Bloggers were consumed with the upheaval in Egypt last week, using the platform to relay news updates, provide context to the crisis and debate the implications of the situation.

From January 31-February 4, fully 57% of the news links on blogs were about the unrest in Egypt, marking only the second time in the past nine months that a subject has garnered that much attention, according to the New Media Index from the Pew Research Center’s Project for Excellence in Journalism. (The shootings in Arizona that severely wounded Congresswoman Gabrielle Giffords also received 57% of the links the week of January 10-14.)

Indeed, the Egyptian crisis last week became the third-largest international story tracked by PEJ since it began the NMI in January 2009. The only overseas topics to surpass it were the UK elections in May 2010 and the protests following the disputed Iranian elections in June 2009.

Bloggers’ interest in the story mirrored that of the mainstream media last week, where it accounted for 56% of the newshole, according to the News Coverage Index.

A number of bloggers stepped into the role of news provider as much if not more than news commentator. They relayed up-to-the-minute reporting about the protests, through links to mainstream news outlets or nuggets of information gleaned from a variety of social media.

For many who used the blogosphere as a space to discuss the ramifications of events in Egypt, two major questions emerged. Was the potential revolution in Egypt a positive or negative development? And should President Bush or President Obama get the credit or blame for the developments in the region?

Disseminating Information about Egypt

Some of the blogs that served as aggregators of breaking news directed readers to traditional news sources that offered instant updates. One often linked-to site was the BBC, which delivered new reports every few minutes throughout the day.

At times, bloggers would post the link while offering a brief summation or opinion.

"Yesterday brought scattered reports that the army may be wavering in support of Mubarak," wrote Lawrence Person at BattleSwarm Blog on January 29. "Today? Not so much. There are sporadic reports of gunfire, and lots of reports that citizens groups are banding together to prevent looting."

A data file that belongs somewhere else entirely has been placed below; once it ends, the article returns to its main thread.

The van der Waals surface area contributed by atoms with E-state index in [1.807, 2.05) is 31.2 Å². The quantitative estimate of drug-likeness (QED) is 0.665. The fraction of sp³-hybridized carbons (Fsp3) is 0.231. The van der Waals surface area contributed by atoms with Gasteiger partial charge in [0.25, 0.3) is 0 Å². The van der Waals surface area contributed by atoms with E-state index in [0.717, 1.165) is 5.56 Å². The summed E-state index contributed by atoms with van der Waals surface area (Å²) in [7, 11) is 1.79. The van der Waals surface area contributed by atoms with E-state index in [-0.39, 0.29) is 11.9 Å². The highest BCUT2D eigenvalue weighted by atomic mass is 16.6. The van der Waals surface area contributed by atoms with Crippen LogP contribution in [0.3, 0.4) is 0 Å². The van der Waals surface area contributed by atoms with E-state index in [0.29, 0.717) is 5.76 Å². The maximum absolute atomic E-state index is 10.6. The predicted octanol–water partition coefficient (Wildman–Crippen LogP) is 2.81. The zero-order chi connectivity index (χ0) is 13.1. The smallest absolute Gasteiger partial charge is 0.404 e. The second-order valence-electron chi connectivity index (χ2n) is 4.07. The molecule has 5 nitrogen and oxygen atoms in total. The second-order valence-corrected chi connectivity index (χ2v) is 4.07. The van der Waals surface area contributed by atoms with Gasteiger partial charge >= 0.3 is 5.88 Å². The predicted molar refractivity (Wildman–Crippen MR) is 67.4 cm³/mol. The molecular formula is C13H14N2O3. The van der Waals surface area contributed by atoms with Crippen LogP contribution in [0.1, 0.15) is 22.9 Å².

"I want to be optimistic [about the outcome], but it’s difficult," admitted Tamerlane.

Some bloggers even worked to mirror in a way the kind of minute-by-minute updates offered by the BBC and other mainstream press online. These blogs don’t have reporters in the field and have many fewer readers than most large news sites, but still served as information providers for those that they reached. 

"For background and informative overviews of events, I recommend reading as well as the Wikipedia article on the 2011 Egyptian protests," suggested mekosuchinae before providing a list of suggested Twitter feeds and hash tags to follow.

"Thank you thank you thank you for all the links," responded a commenter named tifaria. "The US media is…well, it is what it is, and the coverage has been frustrating to say the least."

Morgan deBoer, on the blog Matador Change, linked to traditional news stories and blogs, and pieced together a timeline related to the looting of Egyptian antiquities.

"At the time of this posting, sources on Twitter, Aljazeera, Reuters, and Fox News are reporting increased tension in the streets of Cairo and Molotov Cocktails, fire, and gunfire in and around the Egyptian Museum," deBoer wrote. "The army is extinguishing the flames and news of damages has not yet been reported."

Blogs as a Forum for Discussion

For those who chose to use blogs to voice their opinions about the protests, a major question was whether the unrest was a good thing for U.S. interests and for the people of the region. The verdict was not clear cut.

Some were hopeful.

"If the events of this January tell us anything it is this: the universal desire for democratic freedoms can be subdued for many years, but never for good. All tyrants eventually fall," predicted Ibn Ibn Battuta.

"What gives me hope is that there are young people… who care, who are not afraid, who will be part of movements and notions greater than themselves, and who will proudly, boldly and humbly re-tell the story," described Roxanne Krystalli at Stories of Conflict and Love.